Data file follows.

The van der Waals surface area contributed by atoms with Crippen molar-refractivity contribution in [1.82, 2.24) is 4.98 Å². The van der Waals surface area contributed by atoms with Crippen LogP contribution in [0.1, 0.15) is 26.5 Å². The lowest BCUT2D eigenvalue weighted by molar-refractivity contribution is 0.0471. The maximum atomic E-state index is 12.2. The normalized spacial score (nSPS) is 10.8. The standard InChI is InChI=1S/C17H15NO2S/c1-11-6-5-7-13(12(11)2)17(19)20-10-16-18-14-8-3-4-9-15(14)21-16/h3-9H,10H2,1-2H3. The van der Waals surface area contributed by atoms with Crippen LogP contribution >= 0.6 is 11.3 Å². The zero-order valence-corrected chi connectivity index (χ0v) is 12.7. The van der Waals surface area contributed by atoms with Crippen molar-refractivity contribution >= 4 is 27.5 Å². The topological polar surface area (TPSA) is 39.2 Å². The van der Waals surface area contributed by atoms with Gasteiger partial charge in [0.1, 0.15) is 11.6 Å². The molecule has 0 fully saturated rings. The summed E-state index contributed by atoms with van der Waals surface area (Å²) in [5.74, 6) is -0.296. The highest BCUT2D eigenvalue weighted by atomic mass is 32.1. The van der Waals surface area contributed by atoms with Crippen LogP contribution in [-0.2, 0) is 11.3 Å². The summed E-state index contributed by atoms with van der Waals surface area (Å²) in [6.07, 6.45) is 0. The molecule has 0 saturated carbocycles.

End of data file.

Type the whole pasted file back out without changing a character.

The van der Waals surface area contributed by atoms with Crippen molar-refractivity contribution in [1.82, 2.24) is 4.98 Å². The van der Waals surface area contributed by atoms with Crippen LogP contribution in [0.1, 0.15) is 26.5 Å². The lowest BCUT2D eigenvalue weighted by molar-refractivity contribution is 0.0471. The maximum atomic E-state index is 12.2. The normalized spacial score (nSPS) is 10.8. The standard InChI is InChI=1S/C17H15NO2S/c1-11-6-5-7-13(12(11)2)17(19)20-10-16-18-14-8-3-4-9-15(14)21-16/h3-9H,10H2,1-2H3. The van der Waals surface area contributed by atoms with Crippen LogP contribution >= 0.6 is 11.3 Å². The zero-order valence-corrected chi connectivity index (χ0v) is 12.7. The van der Waals surface area contributed by atoms with Crippen molar-refractivity contribution >= 4 is 27.5 Å². The topological polar surface area (TPSA) is 39.2 Å². The van der Waals surface area contributed by atoms with Gasteiger partial charge in [0.1, 0.15) is 11.6 Å². The molecule has 0 fully saturated rings. The summed E-state index contributed by atoms with van der Waals surface area (Å²) in [5.74, 6) is -0.296. The highest BCUT2D eigenvalue weighted by atomic mass is 32.1. The van der Waals surface area contributed by atoms with Crippen LogP contribution in [-0.2, 0) is 11.3 Å². The summed E-state index contributed by atoms with van der Waals surface area (Å²) in [6.07, 6.45) is 0. The molecule has 0 saturated carbocycles.